Not sure which CFA approved calculator to use? If you’re still on the fence about Texas Instrument’s BA II Plus vs HP 12C, you’ve come to the right place.
In this CFA calculator guide – which also applies to the FRM and CAIA exams by the way – we discuss the pros and cons of each model and what we think is the best calculator for CFA Level 1 and beyond.
Remember that CFA exams have a strict calculator policy. You would not be allowed to use your calculator in the exams if you don’t have the exact approved model to hand.
Only 2 calculator models (and their variations) are allowed for CFA exams:
- Texas Instruments BA II Plus (including BA II Plus Professional), and
- Hewlett-Packard 12C (including the HP 12C Platinum, 12C Platinum 25th anniversary edition, 12C 30th anniversary edition, and HP 12C Prestige).
I wouldn’t call this the CFA Program version of the smartphone wars, but sometimes discussions can get a little heated on which calculator for CFA exams is ‘better’.
Read on for a more detailed comparison on all models!
TI BA II Plus: A popular & value-for-money workhorse
BA II Plus is affordable, easy to use, and the most widely-used calculator in CFA, FRM and CAIA exams.
BA II Plus Professional is more premium, expensive yet easy to use. Has additional functions e.g. NFV, PB, DPB.
Unless you’re already a fan of the HP 12C, most people – including ourselves – would recommend Texas Instruments BA II Plus.
I owned and used a TI BA II Plus for my CFA exams and it served me very well.
BA II Plus pros
- Easy to learn and use
- Many third-party provider materials support the BA II Plus with step-by-step guides to calculation
- Cheaper than the HP 12C
BA II Plus cons
- The main complaint from candidates is that it looks cheap and plasticky.
- If you agree you can always get the BA II Plus Professional (sleeker looking, although Sophie has her gripes with the BA II Plus Professional version’s button sensitivity which may slow you down or worse, make mistakes…)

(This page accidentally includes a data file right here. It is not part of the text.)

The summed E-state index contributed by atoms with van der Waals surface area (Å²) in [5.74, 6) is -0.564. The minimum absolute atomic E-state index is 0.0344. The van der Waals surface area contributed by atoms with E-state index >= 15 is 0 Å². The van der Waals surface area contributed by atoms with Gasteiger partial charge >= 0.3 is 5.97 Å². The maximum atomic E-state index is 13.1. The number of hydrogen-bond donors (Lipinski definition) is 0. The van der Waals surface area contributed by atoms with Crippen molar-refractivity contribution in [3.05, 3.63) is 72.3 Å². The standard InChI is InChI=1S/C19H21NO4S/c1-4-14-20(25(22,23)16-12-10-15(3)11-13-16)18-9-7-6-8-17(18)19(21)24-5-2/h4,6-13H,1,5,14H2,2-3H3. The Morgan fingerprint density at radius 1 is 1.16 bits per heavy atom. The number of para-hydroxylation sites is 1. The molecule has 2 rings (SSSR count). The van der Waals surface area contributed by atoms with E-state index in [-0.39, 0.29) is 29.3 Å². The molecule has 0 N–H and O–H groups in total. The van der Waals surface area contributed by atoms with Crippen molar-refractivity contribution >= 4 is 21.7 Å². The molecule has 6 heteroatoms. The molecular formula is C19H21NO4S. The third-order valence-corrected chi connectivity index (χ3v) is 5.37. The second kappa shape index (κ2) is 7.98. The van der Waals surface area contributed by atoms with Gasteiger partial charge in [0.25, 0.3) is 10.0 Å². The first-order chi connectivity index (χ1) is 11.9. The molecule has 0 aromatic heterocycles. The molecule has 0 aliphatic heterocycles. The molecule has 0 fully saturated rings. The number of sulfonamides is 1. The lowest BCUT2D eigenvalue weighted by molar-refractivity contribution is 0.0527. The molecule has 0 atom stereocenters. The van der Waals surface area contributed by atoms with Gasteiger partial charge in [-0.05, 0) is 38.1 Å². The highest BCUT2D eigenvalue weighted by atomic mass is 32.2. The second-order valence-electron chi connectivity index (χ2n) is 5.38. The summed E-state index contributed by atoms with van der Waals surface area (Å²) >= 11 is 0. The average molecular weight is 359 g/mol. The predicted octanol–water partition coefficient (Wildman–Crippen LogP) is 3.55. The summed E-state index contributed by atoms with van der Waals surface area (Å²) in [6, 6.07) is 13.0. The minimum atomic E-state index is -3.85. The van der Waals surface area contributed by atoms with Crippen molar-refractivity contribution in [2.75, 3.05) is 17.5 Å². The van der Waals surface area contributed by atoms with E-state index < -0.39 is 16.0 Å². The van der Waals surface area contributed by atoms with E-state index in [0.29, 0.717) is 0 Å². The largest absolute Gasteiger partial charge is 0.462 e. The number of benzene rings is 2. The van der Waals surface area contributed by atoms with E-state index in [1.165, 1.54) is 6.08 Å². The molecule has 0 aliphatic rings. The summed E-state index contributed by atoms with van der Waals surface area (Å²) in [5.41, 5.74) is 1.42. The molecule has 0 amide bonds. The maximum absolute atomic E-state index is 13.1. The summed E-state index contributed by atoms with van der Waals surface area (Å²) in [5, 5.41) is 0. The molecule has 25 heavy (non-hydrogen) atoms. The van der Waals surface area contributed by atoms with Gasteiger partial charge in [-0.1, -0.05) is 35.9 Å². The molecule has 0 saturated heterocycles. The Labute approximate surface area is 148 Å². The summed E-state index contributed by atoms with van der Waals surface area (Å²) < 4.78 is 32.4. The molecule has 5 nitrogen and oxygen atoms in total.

If you’re using the BA II Plus or BA II Plus Professional, check out our ultimate guide for additional tips and tricks:
HP 12C: Sleek and prestigious, but be aware of the RPN
HP’s best selling financial calculator with over 120 built-in functions
Uses Reverse Polish Notation logic
A faster, enhanced version of the HP 12C
Uses Reverse Polish Notation logic
The HP 12C was first introduced in 1981 and little has changed in terms of design and functionality since. The HP 12C has been given out to newcomers in banks for years – as a result it is the de facto standard of finance professionals. As a result there is a fiercely loyal group of HP 12C supporters who will always vouch for its superiority over the BA II Plus.
However, it uses a different input convention to most modern calculators called a Reverse Polish Notation (RPN), which can be perplexing if you’re new to the concept.
In Reverse Polish notation the operators follow their operands; for instance, to add 3 and 4, one would write “3 4 +” rather than “3 + 4”. You can try out a web version of how the RPN works on the HP 12C to get a feel of it.
HP 12C Pros
- (Perceived) prestige – this is the ‘old-school’ calculator
- If you’re used to RPN, we definitely recommend the HP 12C – chances are you’ll have one already!
HP 12C Cons
- If you’re NOT used to RPN, you’ll have to endure a learning curve before you can master the HP 12C, although many of the HP 12C’s fans maintain that it’s worth it.
- It’s more expensive. A side effect of its cult status among bankers is that it can cost 2-3x the price of a BA II Plus calculator.